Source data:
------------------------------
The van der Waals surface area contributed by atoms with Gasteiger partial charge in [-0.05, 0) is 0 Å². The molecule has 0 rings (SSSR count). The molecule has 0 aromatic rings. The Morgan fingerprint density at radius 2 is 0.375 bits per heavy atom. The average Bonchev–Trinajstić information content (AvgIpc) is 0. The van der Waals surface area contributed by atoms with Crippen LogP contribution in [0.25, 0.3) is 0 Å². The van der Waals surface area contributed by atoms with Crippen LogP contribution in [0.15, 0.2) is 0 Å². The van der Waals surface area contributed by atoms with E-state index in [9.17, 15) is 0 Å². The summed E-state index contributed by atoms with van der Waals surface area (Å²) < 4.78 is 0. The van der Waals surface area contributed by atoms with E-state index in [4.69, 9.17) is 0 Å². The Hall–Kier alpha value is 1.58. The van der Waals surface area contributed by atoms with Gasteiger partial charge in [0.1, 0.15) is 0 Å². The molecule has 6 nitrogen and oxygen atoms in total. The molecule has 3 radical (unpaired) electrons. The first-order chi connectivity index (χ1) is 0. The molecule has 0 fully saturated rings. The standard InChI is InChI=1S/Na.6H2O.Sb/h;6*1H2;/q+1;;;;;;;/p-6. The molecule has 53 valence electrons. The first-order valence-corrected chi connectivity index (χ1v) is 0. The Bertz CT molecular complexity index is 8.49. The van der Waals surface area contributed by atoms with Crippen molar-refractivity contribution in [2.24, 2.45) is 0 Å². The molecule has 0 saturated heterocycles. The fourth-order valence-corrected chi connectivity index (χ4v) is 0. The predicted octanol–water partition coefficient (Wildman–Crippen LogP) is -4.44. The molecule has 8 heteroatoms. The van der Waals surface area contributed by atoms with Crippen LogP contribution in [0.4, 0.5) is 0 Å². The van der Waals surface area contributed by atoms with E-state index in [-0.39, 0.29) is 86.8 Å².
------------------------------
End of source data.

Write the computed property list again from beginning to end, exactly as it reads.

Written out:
The van der Waals surface area contributed by atoms with Gasteiger partial charge in [-0.05, 0) is 0 Å². The molecule has 0 rings (SSSR count). The molecule has 0 aromatic rings. The Morgan fingerprint density at radius 2 is 0.375 bits per heavy atom. The average Bonchev–Trinajstić information content (AvgIpc) is 0. The van der Waals surface area contributed by atoms with Crippen LogP contribution in [0.25, 0.3) is 0 Å². The van der Waals surface area contributed by atoms with Crippen LogP contribution in [0.15, 0.2) is 0 Å². The van der Waals surface area contributed by atoms with E-state index in [9.17, 15) is 0 Å². The summed E-state index contributed by atoms with van der Waals surface area (Å²) < 4.78 is 0. The van der Waals surface area contributed by atoms with E-state index in [4.69, 9.17) is 0 Å². The Hall–Kier alpha value is 1.58. The van der Waals surface area contributed by atoms with Gasteiger partial charge in [0.1, 0.15) is 0 Å². The molecule has 6 nitrogen and oxygen atoms in total. The molecule has 3 radical (unpaired) electrons. The first-order chi connectivity index (χ1) is 0. The molecule has 0 fully saturated rings. The standard InChI is InChI=1S/Na.6H2O.Sb/h;6*1H2;/q+1;;;;;;;/p-6. The molecule has 53 valence electrons. The first-order valence-corrected chi connectivity index (χ1v) is 0. The Bertz CT molecular complexity index is 8.49. The van der Waals surface area contributed by atoms with Crippen molar-refractivity contribution in [2.24, 2.45) is 0 Å². The molecule has 0 saturated heterocycles. The fourth-order valence-corrected chi connectivity index (χ4v) is 0. The predicted octanol–water partition coefficient (Wildman–Crippen LogP) is -4.44. The molecule has 8 heteroatoms. The van der Waals surface area contributed by atoms with Crippen LogP contribution in [0.4, 0.5) is 0 Å². The van der Waals surface area contributed by atoms with E-state index in [-0.39, 0.29) is 86.8 Å².